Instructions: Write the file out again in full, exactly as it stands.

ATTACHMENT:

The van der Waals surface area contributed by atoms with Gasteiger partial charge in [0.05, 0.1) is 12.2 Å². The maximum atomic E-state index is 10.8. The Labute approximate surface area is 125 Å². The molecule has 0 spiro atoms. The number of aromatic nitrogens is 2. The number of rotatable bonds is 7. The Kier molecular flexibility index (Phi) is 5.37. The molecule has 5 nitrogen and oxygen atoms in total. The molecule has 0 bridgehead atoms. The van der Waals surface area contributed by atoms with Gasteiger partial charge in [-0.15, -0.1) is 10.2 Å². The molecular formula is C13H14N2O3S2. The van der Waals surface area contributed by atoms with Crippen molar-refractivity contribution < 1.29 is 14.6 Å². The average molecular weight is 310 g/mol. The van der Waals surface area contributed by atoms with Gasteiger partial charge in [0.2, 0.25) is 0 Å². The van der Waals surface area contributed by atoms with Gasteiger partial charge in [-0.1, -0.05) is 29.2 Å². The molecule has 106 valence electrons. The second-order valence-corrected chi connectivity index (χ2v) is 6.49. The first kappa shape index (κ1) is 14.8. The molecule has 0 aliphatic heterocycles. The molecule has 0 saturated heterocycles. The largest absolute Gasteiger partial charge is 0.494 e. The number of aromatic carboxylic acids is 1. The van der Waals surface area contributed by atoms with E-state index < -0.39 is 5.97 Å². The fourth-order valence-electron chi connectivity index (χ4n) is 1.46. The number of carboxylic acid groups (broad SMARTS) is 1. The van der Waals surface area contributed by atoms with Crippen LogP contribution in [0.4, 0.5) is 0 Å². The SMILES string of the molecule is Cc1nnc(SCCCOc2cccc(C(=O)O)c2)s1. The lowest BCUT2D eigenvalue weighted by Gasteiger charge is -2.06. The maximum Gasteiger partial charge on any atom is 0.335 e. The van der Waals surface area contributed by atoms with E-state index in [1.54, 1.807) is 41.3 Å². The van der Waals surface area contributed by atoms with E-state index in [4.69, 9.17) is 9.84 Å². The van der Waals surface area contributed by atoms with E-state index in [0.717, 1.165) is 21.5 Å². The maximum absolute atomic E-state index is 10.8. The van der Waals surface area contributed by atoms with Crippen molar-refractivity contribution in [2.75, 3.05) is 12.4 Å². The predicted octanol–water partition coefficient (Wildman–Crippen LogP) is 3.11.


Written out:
The van der Waals surface area contributed by atoms with Gasteiger partial charge in [0.05, 0.1) is 12.2 Å². The maximum atomic E-state index is 10.8. The Labute approximate surface area is 125 Å². The molecule has 0 spiro atoms. The number of aromatic nitrogens is 2. The number of rotatable bonds is 7. The Kier molecular flexibility index (Phi) is 5.37. The molecule has 5 nitrogen and oxygen atoms in total. The molecule has 0 bridgehead atoms. The van der Waals surface area contributed by atoms with Gasteiger partial charge in [-0.15, -0.1) is 10.2 Å². The molecular formula is C13H14N2O3S2. The van der Waals surface area contributed by atoms with Crippen molar-refractivity contribution < 1.29 is 14.6 Å². The average molecular weight is 310 g/mol. The van der Waals surface area contributed by atoms with Gasteiger partial charge in [0.2, 0.25) is 0 Å². The van der Waals surface area contributed by atoms with Gasteiger partial charge in [-0.1, -0.05) is 29.2 Å². The molecule has 106 valence electrons. The second-order valence-corrected chi connectivity index (χ2v) is 6.49. The first kappa shape index (κ1) is 14.8. The molecule has 0 aliphatic heterocycles. The molecule has 0 saturated heterocycles. The largest absolute Gasteiger partial charge is 0.494 e. The number of aromatic carboxylic acids is 1. The van der Waals surface area contributed by atoms with E-state index < -0.39 is 5.97 Å². The fourth-order valence-electron chi connectivity index (χ4n) is 1.46. The number of carboxylic acid groups (broad SMARTS) is 1. The van der Waals surface area contributed by atoms with Crippen LogP contribution in [0.4, 0.5) is 0 Å². The SMILES string of the molecule is Cc1nnc(SCCCOc2cccc(C(=O)O)c2)s1. The lowest BCUT2D eigenvalue weighted by Gasteiger charge is -2.06. The maximum Gasteiger partial charge on any atom is 0.335 e. The van der Waals surface area contributed by atoms with E-state index in [1.54, 1.807) is 41.3 Å². The van der Waals surface area contributed by atoms with E-state index in [4.69, 9.17) is 9.84 Å². The van der Waals surface area contributed by atoms with E-state index in [0.717, 1.165) is 21.5 Å². The maximum absolute atomic E-state index is 10.8. The van der Waals surface area contributed by atoms with Crippen molar-refractivity contribution in [2.75, 3.05) is 12.4 Å². The predicted octanol–water partition coefficient (Wildman–Crippen LogP) is 3.11.